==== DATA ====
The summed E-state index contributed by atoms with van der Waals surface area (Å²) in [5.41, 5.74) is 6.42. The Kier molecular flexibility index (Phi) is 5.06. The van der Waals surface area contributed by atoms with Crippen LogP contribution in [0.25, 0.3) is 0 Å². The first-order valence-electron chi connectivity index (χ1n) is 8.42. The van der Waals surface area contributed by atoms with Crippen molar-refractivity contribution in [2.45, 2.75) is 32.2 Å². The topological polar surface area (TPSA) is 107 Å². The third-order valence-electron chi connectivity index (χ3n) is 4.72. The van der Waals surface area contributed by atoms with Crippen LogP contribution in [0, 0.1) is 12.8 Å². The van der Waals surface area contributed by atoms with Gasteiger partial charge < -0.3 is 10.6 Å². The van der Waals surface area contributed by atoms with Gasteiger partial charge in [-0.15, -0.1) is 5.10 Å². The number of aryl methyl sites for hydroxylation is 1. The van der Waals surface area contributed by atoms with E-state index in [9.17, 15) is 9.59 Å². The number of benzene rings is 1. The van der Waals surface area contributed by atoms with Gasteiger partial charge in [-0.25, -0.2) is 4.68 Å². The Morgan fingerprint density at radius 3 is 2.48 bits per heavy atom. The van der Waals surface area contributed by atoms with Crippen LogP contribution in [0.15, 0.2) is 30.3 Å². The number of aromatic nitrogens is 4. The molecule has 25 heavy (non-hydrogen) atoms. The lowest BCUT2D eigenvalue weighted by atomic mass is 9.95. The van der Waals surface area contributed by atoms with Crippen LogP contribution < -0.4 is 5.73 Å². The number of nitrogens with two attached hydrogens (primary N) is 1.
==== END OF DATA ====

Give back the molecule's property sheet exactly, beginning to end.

The summed E-state index contributed by atoms with van der Waals surface area (Å²) in [5.41, 5.74) is 6.42. The Kier molecular flexibility index (Phi) is 5.06. The van der Waals surface area contributed by atoms with Crippen LogP contribution in [0.25, 0.3) is 0 Å². The first-order valence-electron chi connectivity index (χ1n) is 8.42. The van der Waals surface area contributed by atoms with Crippen molar-refractivity contribution in [2.45, 2.75) is 32.2 Å². The topological polar surface area (TPSA) is 107 Å². The third-order valence-electron chi connectivity index (χ3n) is 4.72. The van der Waals surface area contributed by atoms with Crippen LogP contribution in [0, 0.1) is 12.8 Å². The van der Waals surface area contributed by atoms with Gasteiger partial charge < -0.3 is 10.6 Å². The van der Waals surface area contributed by atoms with Gasteiger partial charge in [-0.15, -0.1) is 5.10 Å². The number of aryl methyl sites for hydroxylation is 1. The van der Waals surface area contributed by atoms with E-state index in [9.17, 15) is 9.59 Å². The number of benzene rings is 1. The van der Waals surface area contributed by atoms with Gasteiger partial charge in [-0.25, -0.2) is 4.68 Å². The Morgan fingerprint density at radius 3 is 2.48 bits per heavy atom. The van der Waals surface area contributed by atoms with Crippen LogP contribution in [0.15, 0.2) is 30.3 Å². The number of aromatic nitrogens is 4. The molecule has 25 heavy (non-hydrogen) atoms. The lowest BCUT2D eigenvalue weighted by atomic mass is 9.95. The van der Waals surface area contributed by atoms with Crippen LogP contribution < -0.4 is 5.73 Å². The number of nitrogens with two attached hydrogens (primary N) is 1.